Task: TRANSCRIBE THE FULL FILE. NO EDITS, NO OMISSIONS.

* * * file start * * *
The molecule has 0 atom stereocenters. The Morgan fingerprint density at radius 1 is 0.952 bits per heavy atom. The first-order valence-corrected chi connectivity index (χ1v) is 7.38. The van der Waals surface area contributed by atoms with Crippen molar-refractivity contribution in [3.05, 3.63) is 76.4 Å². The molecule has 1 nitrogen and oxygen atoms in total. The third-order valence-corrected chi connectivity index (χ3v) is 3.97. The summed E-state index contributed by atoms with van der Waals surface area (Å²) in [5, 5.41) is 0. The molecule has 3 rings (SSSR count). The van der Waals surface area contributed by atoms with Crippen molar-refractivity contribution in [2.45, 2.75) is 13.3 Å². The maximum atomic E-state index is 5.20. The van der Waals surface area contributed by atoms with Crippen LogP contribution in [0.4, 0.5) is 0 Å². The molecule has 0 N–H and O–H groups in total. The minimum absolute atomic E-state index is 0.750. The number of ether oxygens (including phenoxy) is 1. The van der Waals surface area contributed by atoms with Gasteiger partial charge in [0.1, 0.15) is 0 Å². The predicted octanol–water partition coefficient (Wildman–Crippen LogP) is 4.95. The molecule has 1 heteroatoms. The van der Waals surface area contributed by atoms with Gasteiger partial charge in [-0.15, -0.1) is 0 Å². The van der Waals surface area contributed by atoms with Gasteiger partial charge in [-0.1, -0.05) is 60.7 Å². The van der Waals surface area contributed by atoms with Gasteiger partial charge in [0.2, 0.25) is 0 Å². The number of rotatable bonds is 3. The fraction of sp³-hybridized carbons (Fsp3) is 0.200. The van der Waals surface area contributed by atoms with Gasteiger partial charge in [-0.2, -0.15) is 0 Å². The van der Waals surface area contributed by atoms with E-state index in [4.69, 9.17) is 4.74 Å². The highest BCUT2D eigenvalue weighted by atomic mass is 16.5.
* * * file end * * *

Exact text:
The molecule has 0 atom stereocenters. The Morgan fingerprint density at radius 1 is 0.952 bits per heavy atom. The first-order valence-corrected chi connectivity index (χ1v) is 7.38. The van der Waals surface area contributed by atoms with Crippen molar-refractivity contribution in [3.05, 3.63) is 76.4 Å². The molecule has 1 nitrogen and oxygen atoms in total. The third-order valence-corrected chi connectivity index (χ3v) is 3.97. The summed E-state index contributed by atoms with van der Waals surface area (Å²) in [5, 5.41) is 0. The molecule has 3 rings (SSSR count). The van der Waals surface area contributed by atoms with Crippen molar-refractivity contribution in [2.45, 2.75) is 13.3 Å². The maximum atomic E-state index is 5.20. The van der Waals surface area contributed by atoms with Crippen LogP contribution in [0.4, 0.5) is 0 Å². The molecule has 0 N–H and O–H groups in total. The minimum absolute atomic E-state index is 0.750. The number of ether oxygens (including phenoxy) is 1. The van der Waals surface area contributed by atoms with Gasteiger partial charge in [0.1, 0.15) is 0 Å². The predicted octanol–water partition coefficient (Wildman–Crippen LogP) is 4.95. The molecule has 1 heteroatoms. The van der Waals surface area contributed by atoms with Gasteiger partial charge in [-0.15, -0.1) is 0 Å². The van der Waals surface area contributed by atoms with Gasteiger partial charge in [-0.1, -0.05) is 60.7 Å². The van der Waals surface area contributed by atoms with Gasteiger partial charge in [0.2, 0.25) is 0 Å². The number of rotatable bonds is 3. The fraction of sp³-hybridized carbons (Fsp3) is 0.200. The van der Waals surface area contributed by atoms with Gasteiger partial charge in [-0.2, -0.15) is 0 Å². The van der Waals surface area contributed by atoms with E-state index in [4.69, 9.17) is 4.74 Å². The highest BCUT2D eigenvalue weighted by atomic mass is 16.5.